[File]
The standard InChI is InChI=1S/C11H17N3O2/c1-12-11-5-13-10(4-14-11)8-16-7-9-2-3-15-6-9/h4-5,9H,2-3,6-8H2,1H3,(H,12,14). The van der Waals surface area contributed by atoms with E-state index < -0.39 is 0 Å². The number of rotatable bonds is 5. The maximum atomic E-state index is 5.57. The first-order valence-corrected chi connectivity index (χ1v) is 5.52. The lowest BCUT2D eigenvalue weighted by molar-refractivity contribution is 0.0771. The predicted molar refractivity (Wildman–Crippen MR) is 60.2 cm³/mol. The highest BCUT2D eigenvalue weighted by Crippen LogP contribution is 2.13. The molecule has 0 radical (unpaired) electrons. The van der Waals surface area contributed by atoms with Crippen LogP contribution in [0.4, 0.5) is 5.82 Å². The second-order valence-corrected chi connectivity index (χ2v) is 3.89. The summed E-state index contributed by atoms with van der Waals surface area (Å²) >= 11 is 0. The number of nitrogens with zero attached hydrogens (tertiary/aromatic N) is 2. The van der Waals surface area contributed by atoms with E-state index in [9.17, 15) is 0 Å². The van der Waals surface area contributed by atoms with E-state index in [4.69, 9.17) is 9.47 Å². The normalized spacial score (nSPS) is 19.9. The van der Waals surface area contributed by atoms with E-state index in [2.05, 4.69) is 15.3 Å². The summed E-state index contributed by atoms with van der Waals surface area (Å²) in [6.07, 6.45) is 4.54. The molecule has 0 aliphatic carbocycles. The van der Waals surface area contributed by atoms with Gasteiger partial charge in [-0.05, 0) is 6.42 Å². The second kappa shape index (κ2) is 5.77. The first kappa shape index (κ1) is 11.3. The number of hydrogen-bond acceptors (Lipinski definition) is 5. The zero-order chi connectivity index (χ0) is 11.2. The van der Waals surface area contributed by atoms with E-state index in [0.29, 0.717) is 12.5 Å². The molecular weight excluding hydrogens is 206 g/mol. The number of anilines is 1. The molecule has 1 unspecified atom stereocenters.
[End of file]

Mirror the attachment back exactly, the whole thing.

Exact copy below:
The standard InChI is InChI=1S/C11H17N3O2/c1-12-11-5-13-10(4-14-11)8-16-7-9-2-3-15-6-9/h4-5,9H,2-3,6-8H2,1H3,(H,12,14). The van der Waals surface area contributed by atoms with E-state index < -0.39 is 0 Å². The number of rotatable bonds is 5. The maximum atomic E-state index is 5.57. The first-order valence-corrected chi connectivity index (χ1v) is 5.52. The lowest BCUT2D eigenvalue weighted by molar-refractivity contribution is 0.0771. The predicted molar refractivity (Wildman–Crippen MR) is 60.2 cm³/mol. The highest BCUT2D eigenvalue weighted by Crippen LogP contribution is 2.13. The molecule has 0 radical (unpaired) electrons. The van der Waals surface area contributed by atoms with Crippen LogP contribution in [0.4, 0.5) is 5.82 Å². The second-order valence-corrected chi connectivity index (χ2v) is 3.89. The summed E-state index contributed by atoms with van der Waals surface area (Å²) >= 11 is 0. The number of nitrogens with zero attached hydrogens (tertiary/aromatic N) is 2. The van der Waals surface area contributed by atoms with E-state index in [9.17, 15) is 0 Å². The van der Waals surface area contributed by atoms with E-state index in [4.69, 9.17) is 9.47 Å². The normalized spacial score (nSPS) is 19.9. The van der Waals surface area contributed by atoms with E-state index in [2.05, 4.69) is 15.3 Å². The summed E-state index contributed by atoms with van der Waals surface area (Å²) in [6.07, 6.45) is 4.54. The molecule has 0 aliphatic carbocycles. The van der Waals surface area contributed by atoms with Gasteiger partial charge in [-0.05, 0) is 6.42 Å². The second kappa shape index (κ2) is 5.77. The first kappa shape index (κ1) is 11.3. The number of hydrogen-bond acceptors (Lipinski definition) is 5. The zero-order chi connectivity index (χ0) is 11.2. The van der Waals surface area contributed by atoms with E-state index in [0.29, 0.717) is 12.5 Å². The molecular weight excluding hydrogens is 206 g/mol. The number of anilines is 1. The molecule has 1 unspecified atom stereocenters.